By Bobby Harrison | Daily Journal | March 27, 2015
Make no mistake about it, House Republicans killed any chance of an income tax cut passing the Mississippi Legislature this session.
On Friday, House Republicans, who hold a majority, could have made a motion to send the tax cut legislation to conference by a simple majority vote.
In that conference committee, an agreement between House and Senate leaders to cut the income tax could have been reached and the legislation could have been sent to the floors of the two chambers for another vote.
Perhaps House Democrats would have blocked passage of that conference report cutting the income tax since it takes a three-fifths majority to send to the governor legislation raising or cutting taxes. But the truth of the matter is we will never know.
The fact that the Republican leadership opted not to go to conference indicates that either the entire tax cut discussion and votes on legislation were nothing more than election-year politics – as many Democrats claim – to get them on record as voting against a tax cut before the November general election, or the tax Republicans really wanted to cut or eliminate was the franchise tax, which is a tax on a businesses’ capital investment.
The bill that House Democrats blocked last week when the Republicans could not garner the aforementioned three-fifths vote cut not only the income tax, but phased out the business franchise tax.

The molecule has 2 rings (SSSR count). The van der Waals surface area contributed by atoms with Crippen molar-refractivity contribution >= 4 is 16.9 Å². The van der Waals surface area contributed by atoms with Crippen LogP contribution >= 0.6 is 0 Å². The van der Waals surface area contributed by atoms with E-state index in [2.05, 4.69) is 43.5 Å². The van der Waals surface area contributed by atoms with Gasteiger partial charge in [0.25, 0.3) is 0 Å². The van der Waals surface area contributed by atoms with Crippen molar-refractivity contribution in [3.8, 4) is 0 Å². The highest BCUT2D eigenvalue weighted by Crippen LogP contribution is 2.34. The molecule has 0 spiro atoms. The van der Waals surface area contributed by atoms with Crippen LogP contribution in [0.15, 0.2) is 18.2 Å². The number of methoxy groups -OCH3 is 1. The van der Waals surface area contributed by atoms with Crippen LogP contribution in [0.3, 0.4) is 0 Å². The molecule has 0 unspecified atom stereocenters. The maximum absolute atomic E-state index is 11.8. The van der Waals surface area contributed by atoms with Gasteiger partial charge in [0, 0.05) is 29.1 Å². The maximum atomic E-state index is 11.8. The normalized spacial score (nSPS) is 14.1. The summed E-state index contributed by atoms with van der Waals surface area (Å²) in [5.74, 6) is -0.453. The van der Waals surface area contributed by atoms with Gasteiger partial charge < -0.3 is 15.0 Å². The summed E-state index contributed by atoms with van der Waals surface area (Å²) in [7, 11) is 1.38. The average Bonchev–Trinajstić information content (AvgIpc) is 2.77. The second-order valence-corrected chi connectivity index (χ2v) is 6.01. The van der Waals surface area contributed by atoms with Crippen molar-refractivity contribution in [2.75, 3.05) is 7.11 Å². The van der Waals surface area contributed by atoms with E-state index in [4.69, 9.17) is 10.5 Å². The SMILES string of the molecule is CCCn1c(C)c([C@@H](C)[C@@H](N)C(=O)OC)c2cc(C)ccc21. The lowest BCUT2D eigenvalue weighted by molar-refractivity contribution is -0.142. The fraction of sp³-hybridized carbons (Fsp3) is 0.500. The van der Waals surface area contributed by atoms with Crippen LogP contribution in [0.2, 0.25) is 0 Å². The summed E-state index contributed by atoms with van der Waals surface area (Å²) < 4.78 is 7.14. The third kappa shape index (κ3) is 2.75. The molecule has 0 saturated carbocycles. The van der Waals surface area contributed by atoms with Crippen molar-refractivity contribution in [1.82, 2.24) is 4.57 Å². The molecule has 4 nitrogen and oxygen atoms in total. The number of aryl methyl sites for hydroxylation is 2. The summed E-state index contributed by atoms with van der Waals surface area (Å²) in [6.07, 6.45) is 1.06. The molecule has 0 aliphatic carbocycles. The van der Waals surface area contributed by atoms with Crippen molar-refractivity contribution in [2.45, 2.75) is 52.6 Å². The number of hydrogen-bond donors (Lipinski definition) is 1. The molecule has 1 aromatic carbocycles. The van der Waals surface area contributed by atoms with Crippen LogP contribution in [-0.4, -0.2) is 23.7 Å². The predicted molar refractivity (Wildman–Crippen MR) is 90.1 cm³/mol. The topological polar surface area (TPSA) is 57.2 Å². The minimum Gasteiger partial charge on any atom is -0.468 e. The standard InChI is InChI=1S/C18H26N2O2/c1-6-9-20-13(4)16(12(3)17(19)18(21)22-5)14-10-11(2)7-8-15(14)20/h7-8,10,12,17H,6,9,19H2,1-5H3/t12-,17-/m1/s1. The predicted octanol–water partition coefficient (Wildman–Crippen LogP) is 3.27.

After that vote, the Republican leadership had three options:
• To try to garner another vote on the bill with the hope of changing the minds of some Democrats.
• To send the bill to conference by a simple majority vote.
• To let it die on deadline Friday – the option the Republican leadership chose.
If the bill had gone to conference, under the complex but often sensible House rules, the House and Senate negotiators could not have included a cut or elimination in the business franchise tax as part of any conference report agreement.
It appears that those championing tax cuts wanted to couple a cut in the income tax for individuals with the elimination of the business franchise tax. Perhaps they feared cutting the franchise tax without including the individual income tax cut because this term’s legislators already have provided hundreds of millions of dollars in tax relief to businesses – ranging from tax breaks for the developers of malls to a reduction in the tax on liquor. On the other hand, they have not passed any legislation that would be a broad-based tax cut for individuals.
The cut in the income tax had passed the House earlier this session, championed by Speaker Philip Gunn, R-Clinton.
It could be argued that they voted for the proposal because they knew the Senate would not accept the proposal to slash taxes $1.7 billion or 30 percent of the state general fund revenue over a minimum of 15 years. Rep. Bobby Moak of Bogue Chitto, the House Democratic leader, said as much.
It could be argued that with so many needs the state does not need to be considering any tax cuts.
But the truth is that for better or worse, Democrats helped pass the House leadership’s original plan to phase out the income tax. It was the House Republican leadership who opted not to send the issue to conference, effectively killing any chance of an income tax cut for the 2015 session.
The question is can House Democrats make that argument on the campaign trail or will their voices be drowned out by business groups, bankers and others, who most likely will fund campaigns against them because they did kill the business franchise tax cut for the 2015 session.